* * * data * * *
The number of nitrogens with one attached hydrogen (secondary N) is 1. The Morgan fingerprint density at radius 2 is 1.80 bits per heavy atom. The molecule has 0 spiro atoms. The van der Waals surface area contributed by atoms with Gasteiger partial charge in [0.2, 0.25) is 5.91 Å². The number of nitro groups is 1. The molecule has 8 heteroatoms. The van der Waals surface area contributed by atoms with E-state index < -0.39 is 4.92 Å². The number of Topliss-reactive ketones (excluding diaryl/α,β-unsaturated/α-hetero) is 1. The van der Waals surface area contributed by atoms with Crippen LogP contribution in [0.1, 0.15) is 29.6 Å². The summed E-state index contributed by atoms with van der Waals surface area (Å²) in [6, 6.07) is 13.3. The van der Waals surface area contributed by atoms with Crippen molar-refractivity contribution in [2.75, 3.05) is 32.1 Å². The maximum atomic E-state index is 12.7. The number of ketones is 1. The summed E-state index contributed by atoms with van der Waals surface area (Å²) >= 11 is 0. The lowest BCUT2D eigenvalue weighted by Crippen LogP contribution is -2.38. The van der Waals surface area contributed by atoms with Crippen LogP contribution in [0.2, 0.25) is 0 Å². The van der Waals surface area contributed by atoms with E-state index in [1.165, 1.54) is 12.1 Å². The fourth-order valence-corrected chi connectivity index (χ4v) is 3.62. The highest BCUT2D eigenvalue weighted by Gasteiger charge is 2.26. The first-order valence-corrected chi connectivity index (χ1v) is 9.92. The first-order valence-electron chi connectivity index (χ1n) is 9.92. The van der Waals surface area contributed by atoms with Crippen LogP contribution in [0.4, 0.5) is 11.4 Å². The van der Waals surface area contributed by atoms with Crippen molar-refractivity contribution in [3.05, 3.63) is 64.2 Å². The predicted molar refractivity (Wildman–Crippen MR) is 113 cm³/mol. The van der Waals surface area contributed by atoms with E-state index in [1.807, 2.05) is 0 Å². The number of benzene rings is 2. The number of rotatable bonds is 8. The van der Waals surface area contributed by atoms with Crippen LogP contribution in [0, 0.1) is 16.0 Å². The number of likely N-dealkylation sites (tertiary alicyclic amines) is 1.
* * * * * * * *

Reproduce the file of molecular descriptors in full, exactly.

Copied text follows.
The number of nitrogens with one attached hydrogen (secondary N) is 1. The Morgan fingerprint density at radius 2 is 1.80 bits per heavy atom. The molecule has 0 spiro atoms. The van der Waals surface area contributed by atoms with Gasteiger partial charge in [0.2, 0.25) is 5.91 Å². The number of nitro groups is 1. The molecule has 8 heteroatoms. The van der Waals surface area contributed by atoms with E-state index < -0.39 is 4.92 Å². The number of Topliss-reactive ketones (excluding diaryl/α,β-unsaturated/α-hetero) is 1. The van der Waals surface area contributed by atoms with Crippen LogP contribution in [0.1, 0.15) is 29.6 Å². The summed E-state index contributed by atoms with van der Waals surface area (Å²) in [6, 6.07) is 13.3. The van der Waals surface area contributed by atoms with Crippen molar-refractivity contribution in [2.75, 3.05) is 32.1 Å². The maximum atomic E-state index is 12.7. The number of ketones is 1. The summed E-state index contributed by atoms with van der Waals surface area (Å²) >= 11 is 0. The lowest BCUT2D eigenvalue weighted by Crippen LogP contribution is -2.38. The van der Waals surface area contributed by atoms with Crippen LogP contribution in [0.2, 0.25) is 0 Å². The van der Waals surface area contributed by atoms with E-state index in [1.165, 1.54) is 12.1 Å². The fourth-order valence-corrected chi connectivity index (χ4v) is 3.62. The highest BCUT2D eigenvalue weighted by Gasteiger charge is 2.26. The first-order valence-corrected chi connectivity index (χ1v) is 9.92. The first-order valence-electron chi connectivity index (χ1n) is 9.92. The van der Waals surface area contributed by atoms with Crippen LogP contribution in [0.4, 0.5) is 11.4 Å². The van der Waals surface area contributed by atoms with Crippen molar-refractivity contribution in [3.05, 3.63) is 64.2 Å². The predicted molar refractivity (Wildman–Crippen MR) is 113 cm³/mol. The van der Waals surface area contributed by atoms with E-state index in [1.807, 2.05) is 0 Å². The number of benzene rings is 2. The number of rotatable bonds is 8. The van der Waals surface area contributed by atoms with Crippen LogP contribution in [0, 0.1) is 16.0 Å². The number of likely N-dealkylation sites (tertiary alicyclic amines) is 1.